Inside Southbank Sinfonia

An orchestra like no other, based in the heart of London

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Crusading for equality

As we welcome a new fellowship of players to Southbank Sinfonia for our 15th birthday year, Managing Director James Murphy takes to the blog to share an issue that’s become something of a passion for him and the orchestra. 

If, like me and my team, you work behind the scenes in classical music, you’re actually a bit of a crusader, here to ensure people recognise the power and worth of a remarkable art form. Day to day, we don’t really think of ourselves as crusaders but, all told, it’s who we are.

Recently, I’ve found myself crusading for a cause I honestly hadn’t given great thought in years past. At Southbank Sinfonia we’re privileged to welcome conductors of all kinds, from the venerable likes of Vladimir Ashkenazy and Antonio Pappano, to the latest sensations fresh out of music college – just like our players. As part of this, we’ve come to work with some fantastic female conductors, still a fairly rare sight on the podium, this particular profession – like many things – not really recognised as unisex for centuries. The times have thankfully changed and some of the most exciting conductors are now female. Nonetheless, in candid conversation, some of them have shared with me their ongoing struggle for parity in a world where men still seem largely to prevail. I started to wonder what my orchestra and I might do to help change this, fuelled by the initiatives of a handful of others in our sector.

Early in 2017, I had the opportunity to share my progress, and general sentiments on the matter, with colleagues from across our sector at the Association of British Orchestras Conference. What follows is a digital distillation of the ‘provocation’ that the ABO invited me to present.


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Removing the dust

For this year’s collaboration with pioneering conductor Charles Hazlewood, the usual Rush Hour concert format was given a bit of an overhaul. Should classical music be changing? Clarinetist Daniel Broncano shares his thoughts.

This week was the first time this year we played new music. One of the pieces by James MacMillan, …as others see us…, was truly contemporary, but even The Unanswered Question by Charles Ives and written 80 years ago has a thoroughly modern approach to it. Matching this, our Rush Hour concert also took on a slightly different format to normal.

Sometimes you get some hostility about presenting music in a different way, but I think it’s really important. Projecting images, like in the MacMillan, helps the audience have a clearer picture of what the movement is about, but it also makes the whole package a bit more attractive. And in the Ives, where the orchestra was broken up into sections and moved around, a spatial aspect to the performance added a nice immersive element to it.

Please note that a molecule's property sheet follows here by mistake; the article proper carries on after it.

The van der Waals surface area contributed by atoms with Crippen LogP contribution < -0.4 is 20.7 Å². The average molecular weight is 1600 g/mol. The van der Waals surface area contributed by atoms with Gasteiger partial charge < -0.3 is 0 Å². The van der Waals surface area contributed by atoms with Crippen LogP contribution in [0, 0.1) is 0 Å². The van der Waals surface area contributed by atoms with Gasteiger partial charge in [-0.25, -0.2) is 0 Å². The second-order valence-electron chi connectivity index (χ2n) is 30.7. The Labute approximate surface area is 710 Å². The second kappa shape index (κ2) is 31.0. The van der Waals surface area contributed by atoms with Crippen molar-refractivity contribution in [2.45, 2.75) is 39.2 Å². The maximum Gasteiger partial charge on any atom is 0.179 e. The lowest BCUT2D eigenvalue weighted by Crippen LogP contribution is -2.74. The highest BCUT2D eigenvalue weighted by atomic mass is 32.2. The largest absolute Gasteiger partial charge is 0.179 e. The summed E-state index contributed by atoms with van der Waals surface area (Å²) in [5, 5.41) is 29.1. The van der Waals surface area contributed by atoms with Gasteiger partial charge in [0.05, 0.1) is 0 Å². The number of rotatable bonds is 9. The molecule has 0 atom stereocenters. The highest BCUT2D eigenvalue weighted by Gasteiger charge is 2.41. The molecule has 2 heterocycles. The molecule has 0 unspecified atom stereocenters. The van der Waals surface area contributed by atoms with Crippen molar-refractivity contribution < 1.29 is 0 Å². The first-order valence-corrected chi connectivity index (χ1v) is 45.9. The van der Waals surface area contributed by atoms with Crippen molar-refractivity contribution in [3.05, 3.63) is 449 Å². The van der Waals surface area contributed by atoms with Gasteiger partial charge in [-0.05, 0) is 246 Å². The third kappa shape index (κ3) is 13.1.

Performing ‘unusually’ isn’t done all that often, and in this case it was particularly difficult as we had to memorise the music for our six interventions in the Ives. It wasn’t easy because the writing is ‘unforecastable’  and unpredictable; it’s far more difficult than most pieces to memorise. But on the plus-side, it wasn’t too difficult to perform in this fragmented orchestra because the three groups of instruments are fairly insular in their parts and aren’t reliant on visual contact.

Southbank Sinfonia - James MacMillan - Rush Hour

Perfoming ‘…as others see us…’

The Unanswered Question lends itself to an alternative presentation because it’s meant to be thought provoking, but even in other pieces I think it’s important to experiment because the concert ritual wasn’t that rigid two or three centuries ago. It’s only over time that it has become more rigid and set in its ways.

You have to remember that many pieces weren’t ever intended for concerts – chamber music was often meant for private recital almost as background music. So it’s good to remove the dust and do something new. When these pieces were first written the new thing about them was that they hadn’t been heard before, but today we need to bring a different ‘new’ to the table. Just playing the music is not enough because people have listened to pieces hundreds of times in recordings so you need to present it in a new way.

This week was a challenge for us and it would definitely have been easier to play the Ives sitting at your stand with music. But on the other hand the greater risk is exciting and motivating; it makes you more switched on, and it makes the audience more switched on. Then, when you see the audience fully engaged you play better – there’s a connection between you.

Southbank Sinfonia - Charles Ives - Rush Hour

Performing ‘The Unanswered Question’

It also adds some theatre because not having the music allows a little more choreography, so this week we had the wind quartet wandering around the church. It makes something that’s more compelling for the eyes, a bit of theatre that makes the whole thing more complete.

I actually think it can be quite awkward to have a thought-provoking piece of music performed in a conservative format. In many ways, unusually presented concerts can be a lot closer to the spirit of the music.

Find out more about Daniel here.